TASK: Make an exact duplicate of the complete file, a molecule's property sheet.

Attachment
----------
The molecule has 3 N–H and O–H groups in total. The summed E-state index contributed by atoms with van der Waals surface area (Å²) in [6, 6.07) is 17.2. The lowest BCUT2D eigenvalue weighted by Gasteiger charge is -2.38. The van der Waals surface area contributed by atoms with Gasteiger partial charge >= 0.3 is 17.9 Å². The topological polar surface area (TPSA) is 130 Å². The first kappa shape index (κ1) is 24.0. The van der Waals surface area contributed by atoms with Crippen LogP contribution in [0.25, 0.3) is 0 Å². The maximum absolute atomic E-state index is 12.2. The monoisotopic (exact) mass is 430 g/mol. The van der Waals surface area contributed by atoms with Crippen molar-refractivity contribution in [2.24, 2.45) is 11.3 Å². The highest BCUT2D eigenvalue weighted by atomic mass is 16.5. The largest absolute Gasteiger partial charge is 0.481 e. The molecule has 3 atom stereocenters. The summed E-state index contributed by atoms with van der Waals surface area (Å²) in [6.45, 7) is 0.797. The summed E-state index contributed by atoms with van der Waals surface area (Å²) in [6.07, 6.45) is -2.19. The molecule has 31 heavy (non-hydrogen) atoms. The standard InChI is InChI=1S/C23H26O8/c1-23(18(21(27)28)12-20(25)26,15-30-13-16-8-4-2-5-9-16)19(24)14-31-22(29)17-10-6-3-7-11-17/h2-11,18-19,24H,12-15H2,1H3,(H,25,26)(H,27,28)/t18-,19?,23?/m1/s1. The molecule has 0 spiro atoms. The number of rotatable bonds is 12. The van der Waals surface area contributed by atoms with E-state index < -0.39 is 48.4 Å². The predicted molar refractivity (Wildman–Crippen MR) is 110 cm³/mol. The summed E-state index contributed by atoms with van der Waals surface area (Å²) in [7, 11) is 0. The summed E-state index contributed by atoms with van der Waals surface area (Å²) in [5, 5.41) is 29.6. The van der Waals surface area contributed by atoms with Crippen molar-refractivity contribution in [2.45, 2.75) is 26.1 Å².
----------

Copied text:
The molecule has 3 N–H and O–H groups in total. The summed E-state index contributed by atoms with van der Waals surface area (Å²) in [6, 6.07) is 17.2. The lowest BCUT2D eigenvalue weighted by Gasteiger charge is -2.38. The van der Waals surface area contributed by atoms with Gasteiger partial charge >= 0.3 is 17.9 Å². The topological polar surface area (TPSA) is 130 Å². The first kappa shape index (κ1) is 24.0. The van der Waals surface area contributed by atoms with Crippen LogP contribution in [0.25, 0.3) is 0 Å². The maximum absolute atomic E-state index is 12.2. The monoisotopic (exact) mass is 430 g/mol. The van der Waals surface area contributed by atoms with Crippen molar-refractivity contribution in [2.24, 2.45) is 11.3 Å². The highest BCUT2D eigenvalue weighted by atomic mass is 16.5. The largest absolute Gasteiger partial charge is 0.481 e. The molecule has 3 atom stereocenters. The summed E-state index contributed by atoms with van der Waals surface area (Å²) in [6.45, 7) is 0.797. The summed E-state index contributed by atoms with van der Waals surface area (Å²) in [6.07, 6.45) is -2.19. The molecule has 31 heavy (non-hydrogen) atoms. The standard InChI is InChI=1S/C23H26O8/c1-23(18(21(27)28)12-20(25)26,15-30-13-16-8-4-2-5-9-16)19(24)14-31-22(29)17-10-6-3-7-11-17/h2-11,18-19,24H,12-15H2,1H3,(H,25,26)(H,27,28)/t18-,19?,23?/m1/s1. The molecule has 0 spiro atoms. The number of rotatable bonds is 12. The van der Waals surface area contributed by atoms with E-state index < -0.39 is 48.4 Å². The predicted molar refractivity (Wildman–Crippen MR) is 110 cm³/mol. The summed E-state index contributed by atoms with van der Waals surface area (Å²) in [7, 11) is 0. The summed E-state index contributed by atoms with van der Waals surface area (Å²) in [5, 5.41) is 29.6. The van der Waals surface area contributed by atoms with Crippen molar-refractivity contribution in [2.45, 2.75) is 26.1 Å².